The lure of the political limelight

There seems to be a general sense of exaggerated self-importance everywhere you look and our little island is certainly not lacking in that department

Donald Tusk and Joseph Muscat
Donald Tusk and Joseph Muscat

“I’m up close with politicians all the time and it is true that they are weirdoes. Who would go into that job? You’re not paid very much and that old saying is true, it is show business for the ugly. They’re narcissistic, egomaniacal and with absolutely, and invariably, very little interest in the country or its welfare, I find.”

The above quote is taken from an interview with British actor Hugh Grant.

Of course, on reading this quote, many politicians will be mightily offended, not only for being described as weirdoes etc, but also for being described as ugly. But let us tactfully assume, for the sake of argument, that Hugh Grant was speaking about the lack of attractiveness among politicians in his native UK, rather than anywhere else. One cannot deny, however, that the rest of his description could be applied to just about anywhere, including Malta.

I have often wondered what spurs people to enter the cutthroat, ruthless world of politics, and while sometimes it is a genuine wish to serve and improve the country, in other cases – not so much. The lure of the limelight, coupled by a big ego and expecting everything to revolve around them are certainly among the most common traits.

Just look at Berlusconi, 82 years old, and still going at it (politics I mean), having just been elected to the European Parliament on the Forza Italia ticket. He is a billionaire, so it’s not like he needs the MEP salary to make ends meet; it will probably be just pocket money for him. He says that he can still make a difference, whatever that means, but it is also clear that after being forced to resign in 2011, he missed being among the movers and shakers.

But like a lot of politicians he lacks a certain self-awareness as pointed out by The Independent (UK) just after he was elected MEP:

Berlusconi sees himself as an elder statesmanlike figure with experience in international relations. But in reality, and while in power, he frequently embarrassed Italy on the international stage, and horrified Eurocrats with his puerile jokes.”

As I look at the world of politics, there are more than enough examples of similar inflated egos who cannot recognise their own limitations but who have steamrolled ahead regardless, convinced that they have what it takes. Even a cursory look at the bloated field of candidates from the Democratic Party who are hoping to clinch the nomination for President, beggars belief.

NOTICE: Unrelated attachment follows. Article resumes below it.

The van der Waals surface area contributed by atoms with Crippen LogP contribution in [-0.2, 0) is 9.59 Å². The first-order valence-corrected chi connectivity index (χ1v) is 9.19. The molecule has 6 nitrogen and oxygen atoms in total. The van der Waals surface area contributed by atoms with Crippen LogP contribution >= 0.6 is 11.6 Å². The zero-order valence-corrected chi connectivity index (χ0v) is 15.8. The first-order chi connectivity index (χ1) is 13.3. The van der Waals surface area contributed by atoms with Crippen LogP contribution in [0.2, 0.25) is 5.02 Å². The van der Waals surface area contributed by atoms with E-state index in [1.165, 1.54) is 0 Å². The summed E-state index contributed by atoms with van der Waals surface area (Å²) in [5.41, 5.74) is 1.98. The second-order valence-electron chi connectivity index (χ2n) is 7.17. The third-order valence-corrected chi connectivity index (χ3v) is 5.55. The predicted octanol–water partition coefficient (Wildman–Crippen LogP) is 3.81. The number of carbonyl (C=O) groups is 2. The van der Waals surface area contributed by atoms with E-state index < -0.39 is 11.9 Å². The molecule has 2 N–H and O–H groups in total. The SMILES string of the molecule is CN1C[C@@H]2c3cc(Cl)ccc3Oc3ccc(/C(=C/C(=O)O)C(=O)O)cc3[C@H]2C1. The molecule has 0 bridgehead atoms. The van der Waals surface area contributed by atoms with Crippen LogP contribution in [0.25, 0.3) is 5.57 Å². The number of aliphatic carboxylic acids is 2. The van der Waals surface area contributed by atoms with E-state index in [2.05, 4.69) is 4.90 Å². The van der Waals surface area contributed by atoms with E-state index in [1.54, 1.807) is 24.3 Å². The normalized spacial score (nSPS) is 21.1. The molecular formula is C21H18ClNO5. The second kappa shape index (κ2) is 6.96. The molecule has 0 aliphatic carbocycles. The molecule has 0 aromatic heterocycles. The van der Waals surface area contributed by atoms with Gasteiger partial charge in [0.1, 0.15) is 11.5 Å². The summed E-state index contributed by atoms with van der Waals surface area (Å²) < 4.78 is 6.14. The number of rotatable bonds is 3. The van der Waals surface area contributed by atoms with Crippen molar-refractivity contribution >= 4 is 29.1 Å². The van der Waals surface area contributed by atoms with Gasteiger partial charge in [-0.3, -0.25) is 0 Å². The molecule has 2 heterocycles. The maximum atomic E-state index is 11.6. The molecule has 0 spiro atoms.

Only a few are really worth their salt while others like Marianne Williamson make me wonder what made them wake up one day and think, “I should run for President”. I realise that Trump has lowered the bar to impossibly low lows, but what we do not need is his female equivalent. When she looked straight at the camera and addressed the New Zealand Prime Minister, “girlfriend, you are so on…” I cringed on her behalf.

Closer to home, we have the elected MEPs from the Brexit party, which is an oxymoron if I have ever heard one. Why contest to be elected to an institution with a party which is determined to leave that institution? If you hate the EU so much, what are you even doing there in the first place? They seem to be as confused as we are, because they decided to make their debut by turning their backs while the EU anthem was being played during the first Euro Parliamentary sitting. It was such churlish, childish behaviour that it only served to draw much-deserved derision, with most people pointing out that they should turn their backs on their MEP salary as well. As so perfectly put by James Felton in The Guardian, they behaved like attention-seeking toddlers:

“When the 29 Brexiteers were elected to the European parliament, many were concerned that they wouldn’t represent the UK properly. And yet here they were on day one already crapping themselves for attention – and as such were representing the UK better than we possibly could have imagined.”

There seems to be a general sense of exaggerated self-importance everywhere you look and our little island is certainly not lacking in that department. According to reports, Prime Minister Joseph Muscat seemed to actually think he was going to be appointed to one of the four main EU posts, specifically that of President of the European Council, to replace Donald Tusk. A few media outlets said he was shortlisted and that it was “close” but this could not be verified.

But after the damning Council of Europe report published a mere week ago, and the lingering shadow of corruption allegations, surely he must have realised his chances for any such post had been torpedoed? Even without these stains on his reputation, one also must face reality that as the PM of a tiny island state, the probability of heads of state from other large European countries nominating him was quite slim. As we say in Maltese, “kien qed jara naqra kbir” (he was acting rather full of himself).

On the other side of the fence, his political adversaries need to make up their mind: on the one hand Simon Busuttil was openly gloating because Muscat had been spurned, but on the other hand this also means that Muscat is not going anywhere and will remain Prime Minister. So does this mean Busuttil prefers to have his nemesis, who has been described as leading “the most corrupt Government in Maltese history” to remain in his post to continue inflicting, presumably, even more corrupt practices on the country?

Surely if PN exponents truly have Malta’s interests at heart they would have been glad to see the back of Muscat, even if it meant giving him a kick upstairs? As it is, such blatant schadenfreude just comes across as an undisguised, deep-rooted grudge which has nothing to do with politics at all.